Strengthening Constitutional Self-Government

No Left Turns

Kate, are your ears burning?

This is very nice.

Discussions - 6 Comments

Two cheers for Kate! I, too, love to read outloud; I regularly have my students do so in class, so they can hear the differences between silent reading and thoughtful, measured, emphasized outloud reading. (Good catch, Joe.)

The Anglo-Saxon base of our language is one of the most beautiful "read out-loud" tongues in the history of the word. Yes, I mean it...anyone who has ever heard a portion of Beowulf read in the original Anglo-Saxon can’t help but to be moved (you can catch snippets of this on a show called "The Adventure of English, Part I" -- History International Channel). By comparison, modern English and German are mongrel tongues.

Dain: Reading English aloud is especially good, I agree. Although all languages have their own (interesting, e.g., Italian) musical quality, this has very little to do with, for example, whether or not a language is "mongrel": English is (75% of its words are of Latin origin, and almost 15% Greek, and only about 3% Anglo-Saxon) it still has (very oddly) kept its iambic pentameter rhythm (thatis, Anglo-Saxon); and I note that German is not a "mongrel" tongue but is an ursprache, that’s one reason Heidegger likes it so.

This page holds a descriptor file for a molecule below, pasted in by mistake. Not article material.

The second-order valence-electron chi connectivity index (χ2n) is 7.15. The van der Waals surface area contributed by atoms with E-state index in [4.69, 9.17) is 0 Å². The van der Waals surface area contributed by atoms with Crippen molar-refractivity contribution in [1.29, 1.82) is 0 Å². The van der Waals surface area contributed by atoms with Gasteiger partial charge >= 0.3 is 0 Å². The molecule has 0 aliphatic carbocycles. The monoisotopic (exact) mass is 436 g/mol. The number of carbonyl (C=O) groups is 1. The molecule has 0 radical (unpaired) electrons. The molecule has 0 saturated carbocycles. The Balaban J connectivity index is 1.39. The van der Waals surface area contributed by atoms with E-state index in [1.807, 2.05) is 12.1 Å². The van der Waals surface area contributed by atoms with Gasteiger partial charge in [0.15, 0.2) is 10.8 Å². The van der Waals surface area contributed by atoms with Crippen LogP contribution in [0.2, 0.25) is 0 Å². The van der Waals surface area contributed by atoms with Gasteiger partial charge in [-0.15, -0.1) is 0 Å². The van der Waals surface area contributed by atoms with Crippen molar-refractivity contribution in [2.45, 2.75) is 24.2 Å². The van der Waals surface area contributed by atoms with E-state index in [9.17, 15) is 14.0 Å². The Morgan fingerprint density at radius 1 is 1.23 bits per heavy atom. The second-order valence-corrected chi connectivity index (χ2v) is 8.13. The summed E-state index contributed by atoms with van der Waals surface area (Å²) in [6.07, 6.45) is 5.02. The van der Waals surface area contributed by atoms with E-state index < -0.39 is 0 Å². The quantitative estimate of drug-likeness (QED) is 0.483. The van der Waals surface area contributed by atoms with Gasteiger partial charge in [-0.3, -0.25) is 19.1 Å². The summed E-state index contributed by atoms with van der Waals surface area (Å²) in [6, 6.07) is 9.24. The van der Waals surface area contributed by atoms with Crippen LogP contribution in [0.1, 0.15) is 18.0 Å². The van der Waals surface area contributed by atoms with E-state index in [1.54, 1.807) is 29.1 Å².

No, Joe, but I am blushing, right to my roseate fingertips on the keys.

dain, have you heard the Seamus Heaney reading of Beowulf? I suggest his verse translation to students, as he’s made such a lovely, and very readable, story of it.

I’ve been describing English as a "layered" language. To every English class I teach, I spend a day lecturing on the history of the language, (which becomes a fast-talker’s history of the English-speaking people,) as it helps students forgive themselves for their struggles with spelling. Many of them have heard that if they had just grasped phonics, they could spell and even pronounce everything correctly. That is just not so, and the history of our language explains why.
PSW, Of the 75% Latin, how much of that comes to us through the French words we have? Where do you get those statistics? Please, tell me what is good to read about this.

They’re getting way theoretical on you...It was a beautiful article...I will read it aloud as soon as I can find an auudience.

PWS, I seriously doubt that 75% statistic. Tolkien wrote his entire half-million word trilogy averaging only a single Latin-derivative word per page. The statistic I hear is about 66% is Anglo-Saxon, and many of the "Latin" and "French" words are agglomerations (i.e., they’ve been Anglicized). Of course, there are tons of old Saxon words we don’t use much anymore (e.g., wold).

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